The Consumers Price Index rose 0.8% in the March quarter, giving annual inflation of 1.5%, according to Statistics New Zealand.
The result is dead in line with market forecasts, though lower than the Reserve Bank expected, with its forecast of a 1% rise in the March quarter and 1.7% annual inflation. Remember, the RBNZ aims for annual inflation within 1% to 3%, with an explicit target of 2%.
In the December 2020 quarter, the CPI rose 0.5%, giving an annual inflation rate of 1.4%.
As expected, higher fuel and transport costs led the increases in the March quarter, while housing related costs also contributed strongly.
The impact of disruption to the supply of goods due to the global pandemic was also apparent, although perhaps not to the extent that might have been expected.
Kiwibank chief economist Jarrod Kerr said there was nothing in the inflation report that the RBNZ would be surprised by, or even react to.
"They need to see how inflation is tracking this time next year, after the supply disruptions have washed through. Bottlenecks at our ports will eventually be addressed," Kerr said.
"Strip away the volatility and core inflation remains subdued, easing from 2.1% to 2.0%. The economy is not yet strong enough to generate a sustained lift in prices. When setting monetary policy, central banks look to the medium term, and try to look through temporary shocks and disruption."
Market reaction to the figures was muted.
Stats NZ said "prices for getting around" rose, with transport prices rising 3.9% in the quarter, the biggest quarterly rise in over a decade.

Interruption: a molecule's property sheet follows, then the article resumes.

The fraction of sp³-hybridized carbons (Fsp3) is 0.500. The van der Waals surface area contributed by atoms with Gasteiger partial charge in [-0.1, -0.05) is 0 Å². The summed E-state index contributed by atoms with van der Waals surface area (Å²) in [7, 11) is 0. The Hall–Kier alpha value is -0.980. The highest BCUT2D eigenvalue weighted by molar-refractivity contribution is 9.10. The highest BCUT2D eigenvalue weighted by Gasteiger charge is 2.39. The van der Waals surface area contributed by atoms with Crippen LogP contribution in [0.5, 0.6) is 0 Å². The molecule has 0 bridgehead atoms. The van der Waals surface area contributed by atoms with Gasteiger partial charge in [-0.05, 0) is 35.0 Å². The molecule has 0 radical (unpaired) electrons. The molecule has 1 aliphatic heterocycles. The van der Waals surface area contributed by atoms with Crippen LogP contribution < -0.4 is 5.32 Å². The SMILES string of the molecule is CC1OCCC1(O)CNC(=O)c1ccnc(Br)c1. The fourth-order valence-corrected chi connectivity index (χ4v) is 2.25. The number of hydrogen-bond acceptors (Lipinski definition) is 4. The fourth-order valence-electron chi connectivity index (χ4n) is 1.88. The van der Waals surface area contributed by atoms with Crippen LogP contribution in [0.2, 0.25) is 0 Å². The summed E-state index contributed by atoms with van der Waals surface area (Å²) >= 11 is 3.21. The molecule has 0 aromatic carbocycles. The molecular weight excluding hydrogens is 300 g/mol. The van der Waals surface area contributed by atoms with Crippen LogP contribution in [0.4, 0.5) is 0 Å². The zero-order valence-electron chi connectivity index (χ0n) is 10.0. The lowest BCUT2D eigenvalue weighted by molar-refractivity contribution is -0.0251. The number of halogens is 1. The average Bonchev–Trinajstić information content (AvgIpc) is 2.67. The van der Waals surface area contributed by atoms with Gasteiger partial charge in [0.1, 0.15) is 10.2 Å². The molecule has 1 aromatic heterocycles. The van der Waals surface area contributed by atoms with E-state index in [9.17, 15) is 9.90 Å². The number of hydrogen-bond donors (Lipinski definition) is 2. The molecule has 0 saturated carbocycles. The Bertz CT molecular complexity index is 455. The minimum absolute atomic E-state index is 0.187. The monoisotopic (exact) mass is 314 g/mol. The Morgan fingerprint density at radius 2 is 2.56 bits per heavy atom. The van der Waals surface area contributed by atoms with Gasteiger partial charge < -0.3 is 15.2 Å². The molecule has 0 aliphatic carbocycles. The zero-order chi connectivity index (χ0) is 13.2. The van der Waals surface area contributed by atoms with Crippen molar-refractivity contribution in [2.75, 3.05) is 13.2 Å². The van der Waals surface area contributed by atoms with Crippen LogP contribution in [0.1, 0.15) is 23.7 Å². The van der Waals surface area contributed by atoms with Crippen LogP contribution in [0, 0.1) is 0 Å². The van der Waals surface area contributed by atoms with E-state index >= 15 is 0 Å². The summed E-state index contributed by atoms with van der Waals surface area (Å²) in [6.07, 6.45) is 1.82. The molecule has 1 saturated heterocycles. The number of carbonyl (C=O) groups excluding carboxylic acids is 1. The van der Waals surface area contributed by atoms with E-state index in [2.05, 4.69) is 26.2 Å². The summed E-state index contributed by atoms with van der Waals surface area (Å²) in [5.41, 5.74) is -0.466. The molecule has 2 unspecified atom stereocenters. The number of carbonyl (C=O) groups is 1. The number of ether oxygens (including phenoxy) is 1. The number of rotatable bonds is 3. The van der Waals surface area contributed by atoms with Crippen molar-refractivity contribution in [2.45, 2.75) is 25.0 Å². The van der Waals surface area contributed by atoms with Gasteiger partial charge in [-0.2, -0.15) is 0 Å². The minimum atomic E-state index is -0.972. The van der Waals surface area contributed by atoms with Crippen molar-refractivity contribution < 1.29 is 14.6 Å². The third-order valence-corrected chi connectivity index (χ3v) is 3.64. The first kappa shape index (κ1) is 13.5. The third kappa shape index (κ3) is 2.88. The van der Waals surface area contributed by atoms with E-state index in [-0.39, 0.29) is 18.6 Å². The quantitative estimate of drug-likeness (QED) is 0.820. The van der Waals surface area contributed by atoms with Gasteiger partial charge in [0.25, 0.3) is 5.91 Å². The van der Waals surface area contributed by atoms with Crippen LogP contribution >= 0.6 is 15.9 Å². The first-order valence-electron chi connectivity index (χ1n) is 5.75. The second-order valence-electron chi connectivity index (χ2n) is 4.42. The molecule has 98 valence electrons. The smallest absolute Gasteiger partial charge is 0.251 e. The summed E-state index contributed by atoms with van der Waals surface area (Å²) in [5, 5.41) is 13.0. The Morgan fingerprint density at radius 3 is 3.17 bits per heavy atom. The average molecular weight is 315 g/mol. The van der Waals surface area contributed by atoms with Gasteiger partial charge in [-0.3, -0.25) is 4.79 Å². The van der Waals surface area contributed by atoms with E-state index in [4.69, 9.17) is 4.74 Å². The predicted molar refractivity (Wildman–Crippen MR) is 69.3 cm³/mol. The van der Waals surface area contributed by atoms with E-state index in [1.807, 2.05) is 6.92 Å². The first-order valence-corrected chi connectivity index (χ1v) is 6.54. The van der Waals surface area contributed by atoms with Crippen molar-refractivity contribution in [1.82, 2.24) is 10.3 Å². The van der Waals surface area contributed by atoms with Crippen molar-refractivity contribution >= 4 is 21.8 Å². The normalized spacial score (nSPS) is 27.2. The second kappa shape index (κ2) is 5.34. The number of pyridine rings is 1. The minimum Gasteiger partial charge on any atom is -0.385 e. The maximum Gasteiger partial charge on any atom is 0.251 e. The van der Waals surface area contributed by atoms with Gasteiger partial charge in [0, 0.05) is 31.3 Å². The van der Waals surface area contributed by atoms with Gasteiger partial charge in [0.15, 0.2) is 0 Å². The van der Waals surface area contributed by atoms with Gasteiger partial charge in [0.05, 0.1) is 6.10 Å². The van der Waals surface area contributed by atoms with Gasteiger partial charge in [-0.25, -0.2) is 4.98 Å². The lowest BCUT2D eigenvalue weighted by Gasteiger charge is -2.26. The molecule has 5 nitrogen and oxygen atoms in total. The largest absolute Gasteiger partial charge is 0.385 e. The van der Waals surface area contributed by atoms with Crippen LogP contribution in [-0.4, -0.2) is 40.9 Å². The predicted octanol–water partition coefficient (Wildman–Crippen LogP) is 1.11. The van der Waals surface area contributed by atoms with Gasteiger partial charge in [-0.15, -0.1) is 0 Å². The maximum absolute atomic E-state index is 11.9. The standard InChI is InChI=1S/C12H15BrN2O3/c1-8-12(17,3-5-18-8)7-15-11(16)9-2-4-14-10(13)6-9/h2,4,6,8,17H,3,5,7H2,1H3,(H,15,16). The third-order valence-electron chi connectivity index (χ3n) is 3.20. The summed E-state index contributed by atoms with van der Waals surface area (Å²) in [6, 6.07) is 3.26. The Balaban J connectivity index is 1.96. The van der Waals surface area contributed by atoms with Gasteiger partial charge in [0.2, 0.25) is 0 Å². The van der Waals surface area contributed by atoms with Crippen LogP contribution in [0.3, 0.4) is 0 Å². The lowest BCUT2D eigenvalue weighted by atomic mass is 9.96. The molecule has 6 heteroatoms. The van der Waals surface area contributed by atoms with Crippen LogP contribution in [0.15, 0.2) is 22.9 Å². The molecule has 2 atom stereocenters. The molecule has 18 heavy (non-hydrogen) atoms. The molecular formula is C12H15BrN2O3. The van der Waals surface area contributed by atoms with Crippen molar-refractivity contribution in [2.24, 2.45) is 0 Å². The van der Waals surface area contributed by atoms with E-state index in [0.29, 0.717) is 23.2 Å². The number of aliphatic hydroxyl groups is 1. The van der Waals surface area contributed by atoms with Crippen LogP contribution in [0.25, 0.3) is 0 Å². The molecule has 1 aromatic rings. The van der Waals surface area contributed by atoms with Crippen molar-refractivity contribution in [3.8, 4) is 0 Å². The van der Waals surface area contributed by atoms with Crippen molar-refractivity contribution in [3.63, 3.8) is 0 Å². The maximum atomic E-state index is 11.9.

Petrol prices rose 7.2%, the biggest quarterly rise since June 2015. Despite this, however, petrol prices are 3.8% lower than they were a year ago, Stats NZ's prices senior manager Aaron Beck said.
The price of buying a car also rose over the quarter. Used car prices rose 4.4%, following a similar 4.6% rise in the December 2020 quarter. Annually it is the highest annual increase in used car prices since 2012.
“There have been many delays with imports of goods into New Zealand. This may have resulted in fewer cars available for sale,” Beck said.
And housing costs rose in line with the fast rising housing market. (Remember buying and selling of existing houses is not included in the CPI.)
Rent prices rose 1.0% in the March quarter, the biggest quarterly increase in a year. Annual rent prices increased 2.7%.
The cost of building a new house also rose in the March quarter, up 1.2%.
“Reported shortages of many building products such as timber and house fittings and furnishings, as well as higher labour costs likely contributed to the movement,” Beck said.
The price of building a new home increased 3.5% in the year to March 2021, the biggest annual increase since June 2019. However, this is less than half of what it was when it peaked at almost 9% in 2004.
Tobacco prices have been one of the main drivers of non-tradable inflation over recent years. For four years, the annual tobacco excise tax increase was 10% in addition to the CPI (all groups less credit services for the year to 30 September). However, the large annual excise increases have come to an end, and so the annual increase on 1 January 2021 was only from the all groups CPI less credit services for the year to 30 September 2020.
Some highlights of the March quarter figures included:
- Transport rose 3.9%, influenced by higher prices for private transport supplies and services (up 4.9%) and purchase of vehicles (up 2.6%).
- Housing and household utilities rose 0.9%, influenced by actual rentals for housing (up 1.0%) and home ownership (1.2%).
- Alcoholic beverages and tobacco rose 1.6%, influenced by higher prices for cigarettes and tobacco (up 2.7%).
- Food rose 0.6%, influenced by grocery food (up 0.9%) and restaurant meals and ready to eat foods (up 0.9%).